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Warner Proposes Crime Lab Upgrades

Hiring Would Cut DNA Test Backlog

By Michael D. Shear
Washington Post Staff Writer
Wednesday, December 15, 2004; Page B01

RICHMOND, Dec. 14 -- Gov. Mark R. Warner (D) proposed Tuesday that the state spend almost $3 million to hire more DNA scientists and enhance the Virginia crime lab's ability to rapidly evaluate evidence from crime scenes.

The governor said the budget proposals he will make Friday will include hiring 20 scientists, three of whom would start the state's first facility capable of testing mitochondrial DNA. That more complicated form of testing is required when investigators have only samples of hair, fingernails, tooth enamel or bones.

Virginia Gov. Mark R. Warner (D), left, jokes with Sen. George Allen (R-Va.) before the meeting of the state's electoral college in Richmond. (Steve Helber -- AP)

The governor's amendments to the state's two-year budget also will include a proposal to expand a regional lab in Norfolk and help the lab's scientists work through a backlog of 13,000 drug cases.

"Our forensic lab has an outstanding track record in supporting criminal investigations," Warner said in a statement. "Additional manpower, tools and physical space will translate into significant improvements to the services our lab provides."

Warner's proposals mirror those being made in states across the nation. As DNA and other high-tech evidence become a routine part of the criminal justice system, labs are buckling under the strain, according to forensic scientists.

Chris Asplen, former director of a national commission on the future of DNA evidence, said Virginia has been better than most states, where the time between collection of evidence at a crime scene and processing by a lab "is excessively long," he said.

"The more DNA testing you do, the more efficient your law enforcement and crime solving becomes," Asplen said. "But the biggest problem we have in the United States is turnaround time on actual cases."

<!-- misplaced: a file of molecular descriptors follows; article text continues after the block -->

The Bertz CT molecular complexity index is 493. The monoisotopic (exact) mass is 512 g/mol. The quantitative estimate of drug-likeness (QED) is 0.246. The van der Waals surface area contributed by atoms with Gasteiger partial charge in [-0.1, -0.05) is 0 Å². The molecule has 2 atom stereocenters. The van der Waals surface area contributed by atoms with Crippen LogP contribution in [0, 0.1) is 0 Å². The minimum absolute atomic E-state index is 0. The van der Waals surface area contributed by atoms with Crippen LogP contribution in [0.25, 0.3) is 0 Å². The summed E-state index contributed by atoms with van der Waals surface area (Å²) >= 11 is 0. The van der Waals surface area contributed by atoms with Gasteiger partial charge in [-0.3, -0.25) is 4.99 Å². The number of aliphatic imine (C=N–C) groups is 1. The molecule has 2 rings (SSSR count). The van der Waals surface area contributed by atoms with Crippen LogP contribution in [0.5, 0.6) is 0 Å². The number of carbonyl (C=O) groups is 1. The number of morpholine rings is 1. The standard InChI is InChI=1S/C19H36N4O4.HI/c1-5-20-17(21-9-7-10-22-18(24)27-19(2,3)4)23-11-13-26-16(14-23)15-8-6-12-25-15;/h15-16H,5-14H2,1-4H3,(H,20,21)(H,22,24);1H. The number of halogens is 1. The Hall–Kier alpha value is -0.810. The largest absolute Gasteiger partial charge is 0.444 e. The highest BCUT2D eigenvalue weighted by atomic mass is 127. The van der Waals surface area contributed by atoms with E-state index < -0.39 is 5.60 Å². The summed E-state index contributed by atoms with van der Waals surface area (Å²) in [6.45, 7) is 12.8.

Legislative leaders in Virginia praised the governor's proposal but said they expect to go even further when they convene in Richmond next month for the 2005 General Assembly session.

Sen. Kenneth W. Stolle (R-Virginia Beach), a former narcotics officer and longtime member of the legislature's crime commission, said he believes the commission will recommend greater autonomy, a new board of scientific advisers and greater funding to relieve the backlog of cases at the lab.

"I think the governor's suggestions are part of the remedy. I don't know that it's the entire remedy," Stolle said.

Lawmakers said they have become alarmed by reports that police departments often wait months for results from the state lab. And samples that are sent to the FBI for processing take even longer, they said. As a result, some trials are delayed for years.

"They are overwhelmed," said Del. David B. Albo (R-Fairfax). "If you are a criminal defense attorney or a prosecutor, it takes forever."

Warner also said Tuesday that he will propose the creation of a law enforcement unit to centralize the collection of information about terrorism and other state emergencies. His budget proposals will include about $775,000 to hire 12 people.

Dubbed the Virginia Fusion Center, the new team would coordinate intelligence and other information among local governments, police departments, the state police, state health officials and others.

Brian Jenkins, a senior terrorism adviser to the president of the Rand Corp., said Virginia's efforts to improve information sharing are necessary.

"What's emerging are a number of these efforts to ensure that all of the information that is collected from all of the sources is brought together and appropriately shared," Jenkins said. "In order to connect the dots, you have to connect the cops."

The governor's proposals for the lab and the terrorism unit drew support from both of the major contenders for governor.

Mo Elleithee, a spokesman for Lt. Gov. Timothy M. Kaine, the likely Democratic nominee in 2005, said his candidate "obviously supports every one of these goals and hopes the General Assembly looks favorably upon these requests."

Carrie Cantrell, a spokeswoman for Attorney General Jerry W. Kilgore, the likely Republican nominee, said, "Anything we can do to help the DNA lab, we are going to be supportive of."

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